Informative value of host volatiles

Surprisingly, little is known about the role of general host volatiles for searching behavior of insect parasitoids. Carbon dioxide released from respiring host insects could be a highly detectable cue, especially when host insects occur in high abundances. While other parasitic organisms, like trematode cercariae, are well-known for using carbon dioxide to locate their hosts (Haas 1992, Haas et al. 2002), the role of carbon dioxide for insect parasitoids remains unclear. Several insect species have been shown to be able to respond and orientate along carbon dioxide gradients: herbivorous insects (Stange et al. 1995, Langan et al. 2001, 2004, Johnson & Gregory 2006); those living on decaying organic material like Drosophila (Faucher et al. 2006); and blood-sucking insects (Gillies 1980, McCall 2002, Barrozo & Lazzari 2004). Furthermore, it is unknown whether the carbon dioxide gradient established by respiration of herbivorous insects on a plant is even fortified by reduced photosynthesis activity of plant tissue close to feeding damage (Welter 1989, Zangerl et al. 2002, Haile & Higley 2003). Thus, even though orientation by carbon dioxide might provide some information for generalist parasitoids on the presence of hosts, to the best of our knowledge, carbon dioxide sensitivity in parasitoids of herbivorous insects has not been studied so far (Fig. 5.1).

General and widespread host cues may be released from faeces or honeydew of herbivorous insects (Steidle & van Loon 2003, Buitenhuis et al. 2004, and references therein), although they may also release specific volatiles or specific ratios of volatiles that provide valid information on the host species for both larval and egg parasitoids. For example, egg parasitoids with a narrow host range, but with hosts feeding on a wide variety of plants, recognize specific patterns of chemicals released from adult host faeces regardless of the plant species used by the herbivore (Hilker & Meiners 1999). Hydrocarbons on the surface of host scales are also widespread chemical cues used by several egg parasitoids (Jones et al. 1973, Lewis et al. 1975, Shu et al. 1990, Paul et al. 2002). However, they probably serve as foraging cues over very short distances or upon contact only.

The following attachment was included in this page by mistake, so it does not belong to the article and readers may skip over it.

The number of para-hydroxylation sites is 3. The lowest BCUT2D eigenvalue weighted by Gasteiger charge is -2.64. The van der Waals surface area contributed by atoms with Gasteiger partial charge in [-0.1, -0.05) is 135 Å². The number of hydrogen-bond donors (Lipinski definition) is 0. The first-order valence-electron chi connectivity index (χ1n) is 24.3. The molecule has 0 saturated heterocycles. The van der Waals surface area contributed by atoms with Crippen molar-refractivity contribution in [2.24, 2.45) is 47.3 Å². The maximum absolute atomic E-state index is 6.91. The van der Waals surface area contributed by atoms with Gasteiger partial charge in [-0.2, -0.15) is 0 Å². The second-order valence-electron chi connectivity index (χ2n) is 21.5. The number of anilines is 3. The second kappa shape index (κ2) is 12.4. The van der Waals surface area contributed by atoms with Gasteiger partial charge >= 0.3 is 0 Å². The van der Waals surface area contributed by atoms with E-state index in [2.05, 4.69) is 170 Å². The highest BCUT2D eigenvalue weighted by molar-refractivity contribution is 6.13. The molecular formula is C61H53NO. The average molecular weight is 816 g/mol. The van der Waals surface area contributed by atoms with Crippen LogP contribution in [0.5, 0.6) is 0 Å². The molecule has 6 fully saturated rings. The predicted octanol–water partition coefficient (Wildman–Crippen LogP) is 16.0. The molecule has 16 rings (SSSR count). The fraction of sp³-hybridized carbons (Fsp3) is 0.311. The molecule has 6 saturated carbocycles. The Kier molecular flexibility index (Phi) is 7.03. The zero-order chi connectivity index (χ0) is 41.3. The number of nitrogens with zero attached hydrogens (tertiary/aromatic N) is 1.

Several host specific cues, such as pheromones, are used as kairomones by egg and larval parasitoids (Steidle & van Loon 2003). Many egg parasitoids have been shown to use sex, anti-aphrodisiac, or oviposition marking pheromones of their hosts to find microhabitats where host eggs could be expected (Rutledge 1996, Powell 1999, Nufio & Papaj 2001, Anderson 2002, Fatouros et al. 2005a). This use of cues from other stages, other than the one used as an oviposition site by the female parasitoid, has been labeled 'infochemical detour' (Vet & Dicke 1992). Such a detour is worthwhile, as eggs per se hardly release any volatiles (Kaiser et al. 1989), except those adsorbed on the egg surface or those released from compounds attaching eggs to the plant (Frenoy et al. 1992, Renou et al. 1992, Bin et al. 1993). The specificity of response to host pheromones can be extremely high, as seen with the eulophid wasp Chrysonotomyia ruforum that attacks pine sawfly eggs. Females of this wasp only respond to those stereoisomers that the sawflies use as intraspecific mating signals (Hilker et al. 2000) (Fig. 5.1).

Was this article helpful?

0 0

Post a comment